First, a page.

Boy Scouts Accept Girls… Into Separate Troops

On October 11th, 2017, the Boys Scouts of America released a statement saying that by next year, they will begin integrating girls into some of their programs. And by next fall, BSA is opening their doors for younger girls, ages 7-10, to join the Cub Scouts, and older girls, ages 10-18, to join Boy Scouts.

“I think it’s always great to have gender and diversity integration,” said Hopkinton High School Librarian and AP Computer Science teacher Kirsten Fournier, “But since both groups are already so established, I’m just curious as to how they perceive what that might look like.”

It’s tough to understand the specifics of what the organization’s statement meant or how it is going to be carried out. But, the initial picture that seemed to pop into everyone’s heads was troops being made up of both boys and girls, working together.

Senior Helen Aghababian said she believed their intent was to be more inclusive.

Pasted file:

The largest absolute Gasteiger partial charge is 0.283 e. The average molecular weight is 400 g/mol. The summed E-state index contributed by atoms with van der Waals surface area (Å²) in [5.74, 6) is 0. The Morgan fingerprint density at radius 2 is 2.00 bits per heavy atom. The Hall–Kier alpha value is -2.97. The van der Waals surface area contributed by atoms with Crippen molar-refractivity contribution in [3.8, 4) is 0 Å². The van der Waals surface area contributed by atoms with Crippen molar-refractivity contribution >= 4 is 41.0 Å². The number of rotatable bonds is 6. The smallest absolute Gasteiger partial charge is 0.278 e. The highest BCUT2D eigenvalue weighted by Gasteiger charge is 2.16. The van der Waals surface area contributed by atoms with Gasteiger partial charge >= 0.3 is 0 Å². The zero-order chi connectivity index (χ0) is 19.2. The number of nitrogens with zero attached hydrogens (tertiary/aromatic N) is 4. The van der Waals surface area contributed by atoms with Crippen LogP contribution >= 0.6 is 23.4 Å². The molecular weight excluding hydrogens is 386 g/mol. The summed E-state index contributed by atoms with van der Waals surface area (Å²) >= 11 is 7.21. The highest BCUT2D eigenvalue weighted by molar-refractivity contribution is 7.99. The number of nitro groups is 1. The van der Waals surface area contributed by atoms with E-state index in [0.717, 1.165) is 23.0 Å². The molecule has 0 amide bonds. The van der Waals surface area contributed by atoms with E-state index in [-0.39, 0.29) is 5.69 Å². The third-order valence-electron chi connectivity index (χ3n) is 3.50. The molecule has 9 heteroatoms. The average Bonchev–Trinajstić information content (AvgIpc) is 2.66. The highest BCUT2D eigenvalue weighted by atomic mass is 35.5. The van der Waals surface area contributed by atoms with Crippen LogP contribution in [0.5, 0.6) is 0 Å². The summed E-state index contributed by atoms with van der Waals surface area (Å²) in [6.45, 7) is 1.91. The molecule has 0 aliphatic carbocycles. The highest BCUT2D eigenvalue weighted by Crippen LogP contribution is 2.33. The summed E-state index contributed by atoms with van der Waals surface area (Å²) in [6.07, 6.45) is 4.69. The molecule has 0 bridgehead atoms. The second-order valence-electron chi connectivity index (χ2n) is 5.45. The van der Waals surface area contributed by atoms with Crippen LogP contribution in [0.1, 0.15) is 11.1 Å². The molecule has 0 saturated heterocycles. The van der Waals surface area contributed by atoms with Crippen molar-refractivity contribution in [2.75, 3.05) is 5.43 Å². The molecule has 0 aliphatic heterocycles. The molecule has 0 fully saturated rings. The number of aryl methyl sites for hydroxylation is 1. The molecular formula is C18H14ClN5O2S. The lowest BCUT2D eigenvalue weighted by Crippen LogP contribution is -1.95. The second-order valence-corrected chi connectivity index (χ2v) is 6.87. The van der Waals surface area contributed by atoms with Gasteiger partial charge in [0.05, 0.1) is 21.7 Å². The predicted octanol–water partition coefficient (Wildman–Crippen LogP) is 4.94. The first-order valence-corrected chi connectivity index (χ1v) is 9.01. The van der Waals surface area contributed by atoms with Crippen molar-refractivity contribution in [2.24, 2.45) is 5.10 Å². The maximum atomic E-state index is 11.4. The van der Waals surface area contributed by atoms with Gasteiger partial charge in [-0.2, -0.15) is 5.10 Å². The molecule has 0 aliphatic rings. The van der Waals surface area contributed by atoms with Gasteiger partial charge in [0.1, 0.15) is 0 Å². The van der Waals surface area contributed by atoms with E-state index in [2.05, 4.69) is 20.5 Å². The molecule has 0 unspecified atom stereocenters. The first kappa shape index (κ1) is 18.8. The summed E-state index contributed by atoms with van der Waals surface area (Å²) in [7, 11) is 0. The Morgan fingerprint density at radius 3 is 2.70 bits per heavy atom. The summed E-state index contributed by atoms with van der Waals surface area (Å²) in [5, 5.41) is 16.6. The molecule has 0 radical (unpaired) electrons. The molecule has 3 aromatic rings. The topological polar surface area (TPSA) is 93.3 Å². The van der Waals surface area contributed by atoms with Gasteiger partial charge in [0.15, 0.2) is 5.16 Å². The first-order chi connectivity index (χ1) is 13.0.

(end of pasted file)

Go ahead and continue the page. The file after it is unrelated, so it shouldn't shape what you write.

“I feel like in the past couple of years they kind of got a bad rap for not doing that (being inclusive) as well. So I feel like they’re redeeming themselves.”

Yet a statement made by Chief Seattle Council Executive Michael Quirk makes it clear that that is not the case.

“It won’t be a coed den; it will be a den of all boys or all girls,” Quirk stated.

At a point where most believe that the BSA’s true purpose for making this decision was to make up for their severe decrease in participation over the past 10 years, this statement seems confusing. For an organization whose numbers would benefit from opening their doors to a larger audience, they’ve created a huge hurdle for new members.

If a girl did want to join, they would not be able to join one of their local Boy Scout troops as easily as a boy could. They would have to find an all girl’s troop that has already been formed, which may not sprout up in large numbers for the next couple of years, or they would have to create one themselves.

Whereas Quirk stated that the programs will be separate for boys and girls, the BSA’s original statement on their reasoning for allowing girls to join focused on convenience.